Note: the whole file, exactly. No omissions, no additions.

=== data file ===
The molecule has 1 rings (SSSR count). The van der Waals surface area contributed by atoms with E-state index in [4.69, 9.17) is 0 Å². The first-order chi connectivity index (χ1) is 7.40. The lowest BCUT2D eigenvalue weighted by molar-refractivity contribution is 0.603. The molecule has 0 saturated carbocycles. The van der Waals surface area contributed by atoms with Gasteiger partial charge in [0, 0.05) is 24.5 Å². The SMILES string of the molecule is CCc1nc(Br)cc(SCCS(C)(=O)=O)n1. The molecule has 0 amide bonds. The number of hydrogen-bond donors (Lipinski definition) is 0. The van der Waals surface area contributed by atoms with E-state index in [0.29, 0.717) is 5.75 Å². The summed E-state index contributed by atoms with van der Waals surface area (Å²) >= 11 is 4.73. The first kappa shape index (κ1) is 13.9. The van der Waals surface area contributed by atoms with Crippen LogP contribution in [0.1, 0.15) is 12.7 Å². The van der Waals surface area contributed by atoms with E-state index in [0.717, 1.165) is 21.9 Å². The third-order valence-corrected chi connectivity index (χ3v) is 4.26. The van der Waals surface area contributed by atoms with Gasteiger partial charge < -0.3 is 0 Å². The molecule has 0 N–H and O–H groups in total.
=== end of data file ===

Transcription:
The molecule has 1 rings (SSSR count). The van der Waals surface area contributed by atoms with E-state index in [4.69, 9.17) is 0 Å². The first-order chi connectivity index (χ1) is 7.40. The lowest BCUT2D eigenvalue weighted by molar-refractivity contribution is 0.603. The molecule has 0 saturated carbocycles. The van der Waals surface area contributed by atoms with Gasteiger partial charge in [0, 0.05) is 24.5 Å². The SMILES string of the molecule is CCc1nc(Br)cc(SCCS(C)(=O)=O)n1. The molecule has 0 amide bonds. The number of hydrogen-bond donors (Lipinski definition) is 0. The van der Waals surface area contributed by atoms with E-state index in [0.29, 0.717) is 5.75 Å². The summed E-state index contributed by atoms with van der Waals surface area (Å²) >= 11 is 4.73. The first kappa shape index (κ1) is 13.9. The van der Waals surface area contributed by atoms with Crippen LogP contribution in [0.1, 0.15) is 12.7 Å². The van der Waals surface area contributed by atoms with E-state index in [0.717, 1.165) is 21.9 Å². The third-order valence-corrected chi connectivity index (χ3v) is 4.26. The van der Waals surface area contributed by atoms with Gasteiger partial charge < -0.3 is 0 Å². The molecule has 0 N–H and O–H groups in total.